Ambari is an open source product, but the underlying repositories it uses were maintained by Hortonworks. Hortonworks recently merged with Cloudera. In the process, Ambari’s licensing and upgrade path became very confusing. We’re now in a position where it isn’t clear we can legally use newer versions of Ambari without purchasing a license. Which means if we want to properly maintain our Hadoop cluster, we need to remove Ambari from the equation.

2021-02-11 update

Cloudera has moved all distribution binaries into a private repo that requires a paid ($10k+ per server?!) Cloudera account to access. This makes it impossible for us to continue using any Cloudera/Ambari binaries without an onerous support cost. This change was announced last fall, but we (unfortunately) didn’t see the blog post about it. This change has brought discussions around what to do with Hadoop front-and-center. And the prognosis isn’t good.

The Point (Part 2)

So we have:

  1. complex custom code (Hive streaming/DB snapshots)
  2. brittle/dying tools (HBase/OpenTSDB)
  3. large additional maintenance work immenent (Ambari removal/manual cluster management).

These three problems combined suggest we should start evaluating alternatives and migration paths.

So are there other choices?

In the last 5 years (or so) talk has grown about “data lakes”. The concept isn’t really new, but the execution (and general conceptual definitions) has become more codified. There’s two primary setups you’ll see mentioned in articles about data lakes:

  1. HDFS storage with Spark for proper querying and hand-waving around the ad-hoc query UI and the ingest tooling.
  2. S3 storage with some hand-waving around the proper query API, the ad-hoc query UI, and the ingest tooling.

Both patterns recommend columnar storage (Parquet comes up more often, but ORC does show up occasionally) and you’ll often see Presto/Trino, Apache Arrow, and other tools like it mentioned.

But do any of these systems work? And in particular, can we build an environment using these tools that would simplify our current environment? The unfortunate thing is, I can’t honestly answer that right now. We’ve done some initial testing using MinIO as a data source, but have struggled to get data into our “lake” in a consistent format.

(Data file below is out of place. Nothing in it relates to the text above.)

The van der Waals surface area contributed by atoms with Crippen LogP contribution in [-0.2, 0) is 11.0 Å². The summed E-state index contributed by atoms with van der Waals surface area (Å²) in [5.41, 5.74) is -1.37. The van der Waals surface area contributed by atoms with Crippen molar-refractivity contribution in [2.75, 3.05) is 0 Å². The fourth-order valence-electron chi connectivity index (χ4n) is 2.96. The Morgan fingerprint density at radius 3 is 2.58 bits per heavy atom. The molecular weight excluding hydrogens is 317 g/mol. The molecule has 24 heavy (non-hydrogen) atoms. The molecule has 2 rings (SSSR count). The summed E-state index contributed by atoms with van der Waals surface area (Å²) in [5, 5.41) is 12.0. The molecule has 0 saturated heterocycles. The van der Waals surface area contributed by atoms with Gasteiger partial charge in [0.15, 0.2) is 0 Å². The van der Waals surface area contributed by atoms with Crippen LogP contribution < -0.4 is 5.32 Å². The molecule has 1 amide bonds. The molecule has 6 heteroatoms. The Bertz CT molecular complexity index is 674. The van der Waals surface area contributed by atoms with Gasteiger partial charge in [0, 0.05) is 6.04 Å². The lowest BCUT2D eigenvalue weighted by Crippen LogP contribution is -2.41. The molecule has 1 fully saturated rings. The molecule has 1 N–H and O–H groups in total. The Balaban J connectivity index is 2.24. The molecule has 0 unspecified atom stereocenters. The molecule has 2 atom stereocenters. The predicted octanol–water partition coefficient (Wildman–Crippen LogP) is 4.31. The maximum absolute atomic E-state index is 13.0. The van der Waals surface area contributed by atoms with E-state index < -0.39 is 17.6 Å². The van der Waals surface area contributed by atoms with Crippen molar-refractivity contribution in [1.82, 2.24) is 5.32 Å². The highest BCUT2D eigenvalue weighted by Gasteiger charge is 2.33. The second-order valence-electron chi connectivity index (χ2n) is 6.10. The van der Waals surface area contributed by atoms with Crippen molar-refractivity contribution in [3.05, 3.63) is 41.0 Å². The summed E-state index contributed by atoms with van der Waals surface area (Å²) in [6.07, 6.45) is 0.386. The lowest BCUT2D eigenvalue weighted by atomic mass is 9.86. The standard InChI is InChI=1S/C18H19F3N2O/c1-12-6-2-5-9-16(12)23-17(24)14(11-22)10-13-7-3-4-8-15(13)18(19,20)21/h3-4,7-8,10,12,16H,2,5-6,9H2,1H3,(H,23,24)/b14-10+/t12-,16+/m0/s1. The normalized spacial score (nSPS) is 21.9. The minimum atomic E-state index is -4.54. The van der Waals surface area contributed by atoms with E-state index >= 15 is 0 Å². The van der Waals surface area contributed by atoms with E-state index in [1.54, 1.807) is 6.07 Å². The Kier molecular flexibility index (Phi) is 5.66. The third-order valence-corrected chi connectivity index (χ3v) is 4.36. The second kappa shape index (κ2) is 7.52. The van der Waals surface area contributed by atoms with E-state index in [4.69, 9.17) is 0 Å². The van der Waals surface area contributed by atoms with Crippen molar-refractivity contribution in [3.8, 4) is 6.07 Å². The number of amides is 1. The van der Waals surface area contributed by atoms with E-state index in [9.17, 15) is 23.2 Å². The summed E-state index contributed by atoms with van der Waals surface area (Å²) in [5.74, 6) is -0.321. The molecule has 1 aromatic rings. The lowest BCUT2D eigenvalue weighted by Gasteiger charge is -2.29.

So can we actually address this problem? Can we find a good way to store high-volume data effeciently that still allows for reasonable query and aggregation functionalities? I think so. I think spending more time with tools that can successfully “stream” data into Parquet/ORC files on an S3-compatible storage system will give us a better solution. I think the work that Trino and the Apache Arrow folks are doing is making serious progress towards a new system for our “data lake”.

Rivers into Lakes…

Currently, the most challenging portion of the pattern is ingest. While there are plenty of tools that claim to be great at ingesting large volumes of data (Apache Flink, Apache Storm, Spark, etc.) Nearly all of them are essentially programming frameworks in Java. For those of us who aren’t so great with Java, ingest options are far more limited. Both Kafka Connect and Apache Nifi look promising. The challenge is both use an internal data framework that requires schemas (Avro for Kafka Connect and some type of internal schema management in Nifi).

But that’s only for streaming ingest. For batch ingest, the situation is much brighter! Apache Arrow and other libraries make producing good, searchable data in a data “lake” far simpler, even for the less programming inclinded population (like me!). Taking an Airflow job that currently collects and writes a batch of data to Hive and making it instead write a Parquet file on MinIO will require some dev work, but not so much that it is prohibative.

The End

Nothing’s set in stone. We may or may not pursue this. Perhaps we just have all our “lake-like” data written to Snowflake instead? Maybe we do all our BI work in a single MySQL instance? (It certainly can be done that way…) Where ever we land, it likely won’t be with more Hadoop in our lives, and my on-call rotations will be infinitely quieter for it.